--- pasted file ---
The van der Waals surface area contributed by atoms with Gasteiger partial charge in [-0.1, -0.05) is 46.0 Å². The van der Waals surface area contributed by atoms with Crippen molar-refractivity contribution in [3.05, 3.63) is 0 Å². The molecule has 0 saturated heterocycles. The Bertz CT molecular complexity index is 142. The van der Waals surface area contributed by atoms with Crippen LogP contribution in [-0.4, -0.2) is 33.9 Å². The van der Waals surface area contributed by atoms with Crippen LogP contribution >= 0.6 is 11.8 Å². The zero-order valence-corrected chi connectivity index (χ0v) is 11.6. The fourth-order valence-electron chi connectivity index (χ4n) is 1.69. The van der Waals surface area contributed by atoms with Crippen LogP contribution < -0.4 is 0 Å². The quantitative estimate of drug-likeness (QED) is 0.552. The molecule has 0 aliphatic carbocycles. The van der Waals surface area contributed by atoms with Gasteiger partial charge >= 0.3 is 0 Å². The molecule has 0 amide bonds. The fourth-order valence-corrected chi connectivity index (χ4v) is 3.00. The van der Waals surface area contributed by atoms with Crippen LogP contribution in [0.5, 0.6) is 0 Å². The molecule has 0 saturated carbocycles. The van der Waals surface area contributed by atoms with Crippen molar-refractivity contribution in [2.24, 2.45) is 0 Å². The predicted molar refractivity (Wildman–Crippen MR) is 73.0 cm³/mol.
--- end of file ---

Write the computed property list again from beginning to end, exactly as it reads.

The van der Waals surface area contributed by atoms with Gasteiger partial charge in [-0.1, -0.05) is 46.0 Å². The van der Waals surface area contributed by atoms with Crippen molar-refractivity contribution in [3.05, 3.63) is 0 Å². The molecule has 0 saturated heterocycles. The Bertz CT molecular complexity index is 142. The van der Waals surface area contributed by atoms with Crippen LogP contribution in [-0.4, -0.2) is 33.9 Å². The van der Waals surface area contributed by atoms with Crippen LogP contribution >= 0.6 is 11.8 Å². The zero-order valence-corrected chi connectivity index (χ0v) is 11.6. The fourth-order valence-electron chi connectivity index (χ4n) is 1.69. The van der Waals surface area contributed by atoms with Crippen LogP contribution < -0.4 is 0 Å². The quantitative estimate of drug-likeness (QED) is 0.552. The molecule has 0 aliphatic carbocycles. The van der Waals surface area contributed by atoms with Gasteiger partial charge >= 0.3 is 0 Å². The molecule has 0 amide bonds. The fourth-order valence-corrected chi connectivity index (χ4v) is 3.00. The van der Waals surface area contributed by atoms with Crippen LogP contribution in [0.5, 0.6) is 0 Å². The molecule has 0 saturated carbocycles. The van der Waals surface area contributed by atoms with Crippen molar-refractivity contribution in [2.24, 2.45) is 0 Å². The predicted molar refractivity (Wildman–Crippen MR) is 73.0 cm³/mol.